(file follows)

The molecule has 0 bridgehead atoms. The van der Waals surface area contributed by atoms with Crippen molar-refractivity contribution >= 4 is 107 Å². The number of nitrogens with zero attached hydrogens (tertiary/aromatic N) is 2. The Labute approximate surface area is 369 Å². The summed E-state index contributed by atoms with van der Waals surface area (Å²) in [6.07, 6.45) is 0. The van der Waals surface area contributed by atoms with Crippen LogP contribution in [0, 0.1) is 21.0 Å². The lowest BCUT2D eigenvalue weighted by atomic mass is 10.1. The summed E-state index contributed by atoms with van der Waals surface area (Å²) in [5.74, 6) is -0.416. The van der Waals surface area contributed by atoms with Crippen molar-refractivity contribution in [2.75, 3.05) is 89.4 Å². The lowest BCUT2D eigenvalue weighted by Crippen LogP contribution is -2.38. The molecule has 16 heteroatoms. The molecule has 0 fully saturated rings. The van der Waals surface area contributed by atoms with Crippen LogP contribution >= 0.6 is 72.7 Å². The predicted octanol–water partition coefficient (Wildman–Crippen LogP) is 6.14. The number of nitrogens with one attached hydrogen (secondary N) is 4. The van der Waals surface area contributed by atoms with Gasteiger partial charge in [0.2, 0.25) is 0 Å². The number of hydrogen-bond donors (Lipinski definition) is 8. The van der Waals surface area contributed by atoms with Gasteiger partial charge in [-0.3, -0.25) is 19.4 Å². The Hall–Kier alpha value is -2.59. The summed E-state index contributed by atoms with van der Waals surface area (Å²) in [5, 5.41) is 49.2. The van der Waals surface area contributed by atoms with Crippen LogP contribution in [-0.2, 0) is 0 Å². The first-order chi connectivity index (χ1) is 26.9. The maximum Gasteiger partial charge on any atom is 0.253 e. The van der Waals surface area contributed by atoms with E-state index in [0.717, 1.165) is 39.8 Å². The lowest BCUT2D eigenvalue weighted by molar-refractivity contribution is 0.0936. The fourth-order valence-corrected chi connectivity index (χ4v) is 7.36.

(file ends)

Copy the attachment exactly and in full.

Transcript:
The molecule has 0 bridgehead atoms. The van der Waals surface area contributed by atoms with Crippen molar-refractivity contribution >= 4 is 107 Å². The number of nitrogens with zero attached hydrogens (tertiary/aromatic N) is 2. The Labute approximate surface area is 369 Å². The summed E-state index contributed by atoms with van der Waals surface area (Å²) in [6.07, 6.45) is 0. The van der Waals surface area contributed by atoms with Crippen LogP contribution in [0, 0.1) is 21.0 Å². The lowest BCUT2D eigenvalue weighted by atomic mass is 10.1. The summed E-state index contributed by atoms with van der Waals surface area (Å²) in [5.74, 6) is -0.416. The van der Waals surface area contributed by atoms with Crippen molar-refractivity contribution in [2.75, 3.05) is 89.4 Å². The lowest BCUT2D eigenvalue weighted by Crippen LogP contribution is -2.38. The molecule has 16 heteroatoms. The molecule has 0 fully saturated rings. The van der Waals surface area contributed by atoms with Crippen LogP contribution >= 0.6 is 72.7 Å². The predicted octanol–water partition coefficient (Wildman–Crippen LogP) is 6.14. The number of nitrogens with one attached hydrogen (secondary N) is 4. The van der Waals surface area contributed by atoms with Gasteiger partial charge in [0.2, 0.25) is 0 Å². The number of hydrogen-bond donors (Lipinski definition) is 8. The van der Waals surface area contributed by atoms with Gasteiger partial charge in [-0.3, -0.25) is 19.4 Å². The Hall–Kier alpha value is -2.59. The summed E-state index contributed by atoms with van der Waals surface area (Å²) in [5, 5.41) is 49.2. The van der Waals surface area contributed by atoms with Crippen LogP contribution in [-0.2, 0) is 0 Å². The first-order chi connectivity index (χ1) is 26.9. The maximum Gasteiger partial charge on any atom is 0.253 e. The van der Waals surface area contributed by atoms with E-state index in [0.717, 1.165) is 39.8 Å². The lowest BCUT2D eigenvalue weighted by molar-refractivity contribution is 0.0936. The fourth-order valence-corrected chi connectivity index (χ4v) is 7.36.